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Why sickle cell is neglected in Nigeria, by CrimsonBow Initiative

Sickle shaped red blood cells… PHOTO: University of California, Berkeley, United States (U.S.)

The co-founder, CrimsonBow Sickle Cell Initiative, a Non Governmental Organisation (NGO), Mr. Greg Emuze, has described genetic blood condition as not lucrative in the health sector; hence little attention is paid to it.

According to him, big pharmaceutical companies would rather focus their energy and resources to conditions like leukemia, cancer, renal and cardio vascular issues which are broad and general because they are sure to make their money.

Emuze who said this at the phase IV of the organisation’s ‘Keep a Warrior Warm’ project in Lagos noted that because it is a disease of the black people, the market for sickle cell disease (SCD) drugs is limited.

He stated that if a pharmaceutical company invests about $2b on research for drugs on SCD, chances are very high they would lose their money because most people affected with the condition can’t afford expensive medications.

Most people according to him don’t even have the funds to test before marriages or even know about it so that education gap creates the poverty gap and the health issues.

With the exception of few cheap and affordable drugs strictly for the condition, the CrimsonBow boss said little has been done to develop drugs for SCD management, and drugs like hydroxyurea, which is used to manage it wasn’t solely for the condition rather for the treatment of leukemia, cancer and other conditions.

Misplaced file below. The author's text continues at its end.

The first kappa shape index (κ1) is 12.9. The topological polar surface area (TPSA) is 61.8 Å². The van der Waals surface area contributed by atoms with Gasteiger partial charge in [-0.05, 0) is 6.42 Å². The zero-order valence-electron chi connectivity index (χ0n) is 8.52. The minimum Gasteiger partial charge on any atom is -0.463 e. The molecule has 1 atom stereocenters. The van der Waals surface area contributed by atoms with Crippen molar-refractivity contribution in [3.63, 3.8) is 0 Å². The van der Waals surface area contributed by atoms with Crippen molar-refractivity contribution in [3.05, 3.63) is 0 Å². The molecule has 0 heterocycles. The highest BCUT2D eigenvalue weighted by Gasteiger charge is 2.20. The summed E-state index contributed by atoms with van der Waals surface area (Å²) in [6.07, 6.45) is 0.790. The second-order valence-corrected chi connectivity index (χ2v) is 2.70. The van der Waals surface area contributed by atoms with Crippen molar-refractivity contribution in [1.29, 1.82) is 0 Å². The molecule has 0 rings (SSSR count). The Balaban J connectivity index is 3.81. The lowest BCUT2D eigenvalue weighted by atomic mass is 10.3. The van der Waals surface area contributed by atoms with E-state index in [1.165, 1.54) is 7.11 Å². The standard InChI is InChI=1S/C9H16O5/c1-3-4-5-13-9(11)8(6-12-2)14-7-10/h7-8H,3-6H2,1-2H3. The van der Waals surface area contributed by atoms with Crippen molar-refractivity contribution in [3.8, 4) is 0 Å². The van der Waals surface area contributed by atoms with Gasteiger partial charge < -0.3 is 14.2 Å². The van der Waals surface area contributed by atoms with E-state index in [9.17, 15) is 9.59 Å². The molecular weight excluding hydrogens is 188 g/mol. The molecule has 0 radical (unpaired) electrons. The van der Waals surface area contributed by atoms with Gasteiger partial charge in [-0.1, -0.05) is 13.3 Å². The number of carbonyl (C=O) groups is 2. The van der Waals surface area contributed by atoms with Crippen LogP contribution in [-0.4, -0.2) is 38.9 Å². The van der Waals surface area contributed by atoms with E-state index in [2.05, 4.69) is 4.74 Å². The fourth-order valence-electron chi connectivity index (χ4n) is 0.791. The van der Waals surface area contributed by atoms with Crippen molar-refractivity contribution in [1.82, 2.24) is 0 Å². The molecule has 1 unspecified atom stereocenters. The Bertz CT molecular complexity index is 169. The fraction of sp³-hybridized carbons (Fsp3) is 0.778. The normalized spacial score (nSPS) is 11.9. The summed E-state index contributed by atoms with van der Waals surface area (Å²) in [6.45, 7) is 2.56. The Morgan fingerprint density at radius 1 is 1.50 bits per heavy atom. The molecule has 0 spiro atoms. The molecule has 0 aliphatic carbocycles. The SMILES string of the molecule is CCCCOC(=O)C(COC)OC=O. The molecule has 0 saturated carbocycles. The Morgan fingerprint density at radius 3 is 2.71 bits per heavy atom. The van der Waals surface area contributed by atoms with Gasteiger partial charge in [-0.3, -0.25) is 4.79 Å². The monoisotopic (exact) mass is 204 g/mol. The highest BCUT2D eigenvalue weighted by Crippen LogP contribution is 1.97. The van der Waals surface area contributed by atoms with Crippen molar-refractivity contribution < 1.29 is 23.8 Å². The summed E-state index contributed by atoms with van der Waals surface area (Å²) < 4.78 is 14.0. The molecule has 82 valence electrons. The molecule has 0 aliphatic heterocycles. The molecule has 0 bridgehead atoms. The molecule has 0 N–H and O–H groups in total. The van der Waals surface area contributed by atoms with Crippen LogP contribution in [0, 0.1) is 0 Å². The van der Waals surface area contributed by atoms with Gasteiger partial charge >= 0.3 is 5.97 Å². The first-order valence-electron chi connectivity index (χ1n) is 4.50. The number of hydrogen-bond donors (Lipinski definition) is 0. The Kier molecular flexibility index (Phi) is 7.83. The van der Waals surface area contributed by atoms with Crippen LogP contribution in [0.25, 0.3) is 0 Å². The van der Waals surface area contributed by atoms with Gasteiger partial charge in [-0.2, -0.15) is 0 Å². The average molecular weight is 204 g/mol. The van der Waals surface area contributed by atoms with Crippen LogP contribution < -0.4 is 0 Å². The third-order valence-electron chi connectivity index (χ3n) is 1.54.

He expressed his dissatisfaction saying despite the fact that Nigeria has the highest burden of SCD in the world; little is being done by government as they are over-reliant on foreign aids.

“We can’t create those solutions for our people because we are waiting for the Western world to fix it and bring it to us, but let’s remember it’s not their problem, so why should they spend time and money on it.”

The founder of the organisation, Timileyin Edwins noted that the phase four of the awareness project which had reached almost 500 diverse audiences at the Ojudu Local Government Area (LGA) witnessed 180 people tested free for their genotypes.

She acknowledged that government doesn’t have enough funds to push this course, but they should encourage NGOs in the field by partnering.

“They can provide us with venues and medical personals to help with our outreaches just as we are partnering with various LGA in Lagos.”

Emuze also appealed to government to make a move by starting with data gathering and creation of dedicated clinics for SCD sufferers with haematologists and genetic nurses because a lot of doctors are ignorant about the condition.

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